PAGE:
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Open AccessCommentary
Int. J. Environ. Res. Public Health 2014, 11(6), 6494-6503; doi:10.3390/ijerph110606494

Mobile Health in Maternal and Newborn Care: Fuzzy Logic

1
Faculty of Nursing, University of Calgary, 2500 University Drive NW, Calgary, AB T2N 1N4, Canada
2
Faculty of Medicine, Department of Community Health Sciences, University of Calgary, 2500 University Drive NW, Calgary, AB T2N 1N4, Canada
Received: 28 April 2014 / Revised: 11 June 2014 / Accepted: 16 June 2014 / Published: 20 June 2014
View Full-Text   |   Download PDF [163 KB, uploaded 20 June 2014]

Abstract

Whether mHealth improves maternal and newborn health outcomes remains uncertain as the response is perhaps not true or false but lies somewhere in between when considering unintended harmful consequences. Fuzzy logic, a mathematical approach to computing, extends the traditional binary “true or false” (one or zero) to exemplify this notion of partial truths that lies between completely true and false. The commentary explores health, socio-ecological and environmental consequences–positive, neutral or negative. Of particular significance is the negative influence of mHealth on maternal care-behaviors, which can increase stress reactivity and vulnerability to stress-induced illness across the lifespan of the child and establish pathways for intergenerational transmission of behaviors. A mHealth “fingerprinting” approach is essential to monitor psychosocial, economic, cultural, environmental and physical impact of mHealth intervention and make evidence-informed decision(s) about use of mHealth in maternal and newborn care. View Full-Text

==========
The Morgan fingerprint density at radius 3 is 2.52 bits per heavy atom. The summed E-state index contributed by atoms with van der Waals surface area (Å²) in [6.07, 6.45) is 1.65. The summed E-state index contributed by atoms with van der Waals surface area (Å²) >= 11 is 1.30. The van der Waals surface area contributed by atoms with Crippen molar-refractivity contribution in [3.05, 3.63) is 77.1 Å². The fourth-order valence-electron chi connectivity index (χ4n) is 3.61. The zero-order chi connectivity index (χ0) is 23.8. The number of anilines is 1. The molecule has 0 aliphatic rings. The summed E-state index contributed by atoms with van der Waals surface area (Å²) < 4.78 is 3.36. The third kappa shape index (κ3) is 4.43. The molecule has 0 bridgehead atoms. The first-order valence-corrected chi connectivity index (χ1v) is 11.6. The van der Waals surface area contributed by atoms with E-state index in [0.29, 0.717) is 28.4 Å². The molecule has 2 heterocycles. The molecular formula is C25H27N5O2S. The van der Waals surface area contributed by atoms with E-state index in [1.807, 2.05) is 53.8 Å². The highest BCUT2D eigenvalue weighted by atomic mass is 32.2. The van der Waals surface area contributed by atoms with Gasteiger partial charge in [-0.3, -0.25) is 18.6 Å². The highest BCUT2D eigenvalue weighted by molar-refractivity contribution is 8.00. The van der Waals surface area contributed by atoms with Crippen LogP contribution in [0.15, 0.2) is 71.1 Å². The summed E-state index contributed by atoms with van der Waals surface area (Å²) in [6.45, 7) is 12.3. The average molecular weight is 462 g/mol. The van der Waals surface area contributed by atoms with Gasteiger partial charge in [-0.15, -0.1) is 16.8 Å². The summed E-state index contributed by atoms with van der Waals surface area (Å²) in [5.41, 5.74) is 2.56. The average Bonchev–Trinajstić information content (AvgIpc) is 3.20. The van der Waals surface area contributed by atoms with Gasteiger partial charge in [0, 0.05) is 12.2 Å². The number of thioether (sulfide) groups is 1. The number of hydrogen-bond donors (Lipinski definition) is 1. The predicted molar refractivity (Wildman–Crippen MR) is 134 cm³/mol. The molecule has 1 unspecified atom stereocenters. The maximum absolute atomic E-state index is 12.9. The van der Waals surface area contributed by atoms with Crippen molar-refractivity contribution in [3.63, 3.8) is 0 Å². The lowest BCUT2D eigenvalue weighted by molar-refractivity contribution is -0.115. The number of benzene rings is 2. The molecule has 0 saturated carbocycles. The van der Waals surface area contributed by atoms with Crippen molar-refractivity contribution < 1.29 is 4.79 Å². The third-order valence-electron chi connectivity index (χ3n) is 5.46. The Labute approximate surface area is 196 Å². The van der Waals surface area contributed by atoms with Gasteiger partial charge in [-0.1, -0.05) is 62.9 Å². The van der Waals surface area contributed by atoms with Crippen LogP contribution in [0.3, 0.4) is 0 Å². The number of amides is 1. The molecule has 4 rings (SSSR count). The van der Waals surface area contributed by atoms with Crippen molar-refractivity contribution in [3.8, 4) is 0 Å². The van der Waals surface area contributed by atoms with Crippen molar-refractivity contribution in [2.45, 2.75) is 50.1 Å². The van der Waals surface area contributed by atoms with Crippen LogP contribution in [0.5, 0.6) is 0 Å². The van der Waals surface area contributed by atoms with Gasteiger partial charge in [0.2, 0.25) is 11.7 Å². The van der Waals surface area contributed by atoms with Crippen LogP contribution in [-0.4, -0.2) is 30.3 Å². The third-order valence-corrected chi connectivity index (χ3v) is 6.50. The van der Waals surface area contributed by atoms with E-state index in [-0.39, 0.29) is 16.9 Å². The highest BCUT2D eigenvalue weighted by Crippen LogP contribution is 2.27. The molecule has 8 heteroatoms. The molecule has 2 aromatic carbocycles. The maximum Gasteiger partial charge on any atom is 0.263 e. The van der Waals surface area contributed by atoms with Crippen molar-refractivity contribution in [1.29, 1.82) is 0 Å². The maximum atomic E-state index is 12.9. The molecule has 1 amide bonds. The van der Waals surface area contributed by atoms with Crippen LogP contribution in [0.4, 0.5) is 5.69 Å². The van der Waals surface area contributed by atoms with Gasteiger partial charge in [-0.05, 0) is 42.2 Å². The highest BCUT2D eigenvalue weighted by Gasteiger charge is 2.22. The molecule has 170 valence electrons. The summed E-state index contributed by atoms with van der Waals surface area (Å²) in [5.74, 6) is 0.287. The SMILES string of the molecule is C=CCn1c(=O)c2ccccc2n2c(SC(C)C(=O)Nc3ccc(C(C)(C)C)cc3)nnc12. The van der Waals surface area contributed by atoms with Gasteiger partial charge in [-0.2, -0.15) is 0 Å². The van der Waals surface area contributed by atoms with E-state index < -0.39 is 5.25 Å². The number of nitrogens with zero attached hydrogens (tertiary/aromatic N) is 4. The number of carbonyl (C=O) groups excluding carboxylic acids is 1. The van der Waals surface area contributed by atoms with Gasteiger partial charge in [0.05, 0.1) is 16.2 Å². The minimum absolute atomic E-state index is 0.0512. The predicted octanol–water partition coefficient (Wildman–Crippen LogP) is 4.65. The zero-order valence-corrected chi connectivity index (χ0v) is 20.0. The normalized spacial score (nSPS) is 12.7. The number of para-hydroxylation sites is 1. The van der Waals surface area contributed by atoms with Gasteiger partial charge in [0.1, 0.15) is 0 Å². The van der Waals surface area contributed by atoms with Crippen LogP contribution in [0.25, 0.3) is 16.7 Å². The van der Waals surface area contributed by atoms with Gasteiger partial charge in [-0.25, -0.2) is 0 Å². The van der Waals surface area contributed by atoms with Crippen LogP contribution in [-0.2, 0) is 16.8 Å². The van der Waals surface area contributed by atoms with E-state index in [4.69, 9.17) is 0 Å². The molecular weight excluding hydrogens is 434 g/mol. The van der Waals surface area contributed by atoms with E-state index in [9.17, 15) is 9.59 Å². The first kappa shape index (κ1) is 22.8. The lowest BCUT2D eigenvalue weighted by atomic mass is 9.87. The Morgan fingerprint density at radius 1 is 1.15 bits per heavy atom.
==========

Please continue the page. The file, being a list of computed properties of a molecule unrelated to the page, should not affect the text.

Keywords: mobile phones; interpersonal relationships; social influence; mother-infant interaction; unintended harm mobile phones; interpersonal relationships; social influence; mother-infant interaction; unintended harm
This is an open access article distributed under the Creative Commons Attribution License (CC BY 3.0).

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Premji, S. Mobile Health in Maternal and Newborn Care: Fuzzy Logic. Int. J. Environ. Res. Public Health 2014, 11, 6494-6503.

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